[FONT=Arial Black]Ultimate Guide to Global Illumination
Note: this thread is here to overview all realtime GI solutions that are currently accessible to everyone. Lightmass will not be discussed in depth, and, as of this writing, enlighten will also not be talked about, because it isn’t freely available, though it may be referenced. Same goes for SVOGI; it may be referenced because we still have footage of it, but it has been cancelled, and will not be discussed.
Since the announcement of UE4, many were excited to see the power of a fully realtime lighting engine. Unfortunately, the existing tech that was to be used didn’t scale properly and was deemed unusable in realistic gaming scenarios, causing the engine to go back to it’s powerful, though static system, known as lightmass. Lightmass does what It’s meant to do very well, but it isn’t a perfect solution. It’s poor for massive worlds, slows development time greatly, and is a general pain for those who are new to lightmapping especially. However, there are a few Realtime GI solutions that are currently available for UE4 users to use. This thread focuses on these solutions, documents what we know about them, and is meant for us to discuss Realtime GI as a whole instead of just discussing one solution out of context from others. I’ve taken to testing all of these solutions a solid amount, and would like to share what I, and several other community members, have found. I have also created remakes of the ArchVis demo from Epic showcasing each one visually. For reference, here is the scene in realtime with no GI and one directional light. (All of the scenes only use one directional light except DFGI, which I will discuss later. Also note that static lighting is completely disabled.)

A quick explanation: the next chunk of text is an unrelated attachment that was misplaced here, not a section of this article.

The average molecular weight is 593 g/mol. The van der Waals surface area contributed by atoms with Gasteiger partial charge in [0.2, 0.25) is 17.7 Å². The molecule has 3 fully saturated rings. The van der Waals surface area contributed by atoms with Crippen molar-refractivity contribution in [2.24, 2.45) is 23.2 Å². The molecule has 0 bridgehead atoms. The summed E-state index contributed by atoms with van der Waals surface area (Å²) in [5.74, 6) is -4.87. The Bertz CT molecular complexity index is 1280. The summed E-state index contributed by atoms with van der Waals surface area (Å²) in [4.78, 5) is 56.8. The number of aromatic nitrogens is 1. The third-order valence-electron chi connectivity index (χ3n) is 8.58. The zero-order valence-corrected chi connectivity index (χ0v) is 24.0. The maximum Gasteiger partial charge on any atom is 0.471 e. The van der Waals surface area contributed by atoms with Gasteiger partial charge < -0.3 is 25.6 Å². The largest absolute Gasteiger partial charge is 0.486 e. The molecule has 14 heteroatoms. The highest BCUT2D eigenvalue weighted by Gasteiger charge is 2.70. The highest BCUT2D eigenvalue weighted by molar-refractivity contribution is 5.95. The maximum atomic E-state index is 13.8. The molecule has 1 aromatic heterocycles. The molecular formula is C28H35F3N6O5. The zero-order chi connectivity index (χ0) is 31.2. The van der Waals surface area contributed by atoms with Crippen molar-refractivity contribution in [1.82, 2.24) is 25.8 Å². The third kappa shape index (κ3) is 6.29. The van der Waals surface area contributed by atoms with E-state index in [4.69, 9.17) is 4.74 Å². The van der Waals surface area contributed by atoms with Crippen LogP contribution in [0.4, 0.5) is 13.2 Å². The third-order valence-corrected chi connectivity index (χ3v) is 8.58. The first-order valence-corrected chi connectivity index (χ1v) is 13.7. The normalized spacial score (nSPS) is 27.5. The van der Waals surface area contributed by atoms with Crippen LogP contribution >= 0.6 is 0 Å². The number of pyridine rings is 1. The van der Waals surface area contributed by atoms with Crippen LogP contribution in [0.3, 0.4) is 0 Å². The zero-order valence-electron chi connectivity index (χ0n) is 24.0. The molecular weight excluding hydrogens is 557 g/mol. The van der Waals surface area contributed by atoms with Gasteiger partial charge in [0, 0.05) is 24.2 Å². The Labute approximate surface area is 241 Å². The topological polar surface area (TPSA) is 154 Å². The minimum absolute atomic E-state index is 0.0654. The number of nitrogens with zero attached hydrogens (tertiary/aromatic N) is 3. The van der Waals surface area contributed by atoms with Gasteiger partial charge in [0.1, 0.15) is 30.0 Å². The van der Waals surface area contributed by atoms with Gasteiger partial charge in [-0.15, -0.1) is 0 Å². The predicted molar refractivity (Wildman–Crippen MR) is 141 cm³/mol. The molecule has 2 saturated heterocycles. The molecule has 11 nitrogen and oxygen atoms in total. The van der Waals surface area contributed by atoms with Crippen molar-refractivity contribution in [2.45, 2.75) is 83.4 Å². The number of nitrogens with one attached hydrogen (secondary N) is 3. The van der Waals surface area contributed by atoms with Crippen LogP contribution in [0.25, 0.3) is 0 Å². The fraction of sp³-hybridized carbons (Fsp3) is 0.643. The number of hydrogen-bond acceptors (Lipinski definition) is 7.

No Global Illumination
There’s not much to say about this. It’s simply what direct light looks like in engine. Nothing special about it.
Light Propagation Volumes
Light propagation volumes is the first GI solution available for UE subscribers to use. It’s quick and dirty, but all the same it works. It was added into the engine for reasons involving Fable Legends, and then was heavily polished by Lionhead for their game. The version of LPV’s we have is essentially version 0.1. It’s unfinished, slow compared to other LPV solutions, and it can be difficult to set up. LPV’s have been used in games before with much success, most notably in Cryengine, and are a novel way of attacking GI. However, even a polished LPV system, such as Crytek’s, is notorious for suffering from light leaking, low accuracy, and an inability to scale well. They only support GI from a single directional light, one bounce of lighting, and in some cases allow for emission from materials and area lights. It is unknown if progress will continue on LPV’s in UE4, but most people are doubtful of this happening. Epic is already working on another solution, which has shown far better results.
Distance Field GI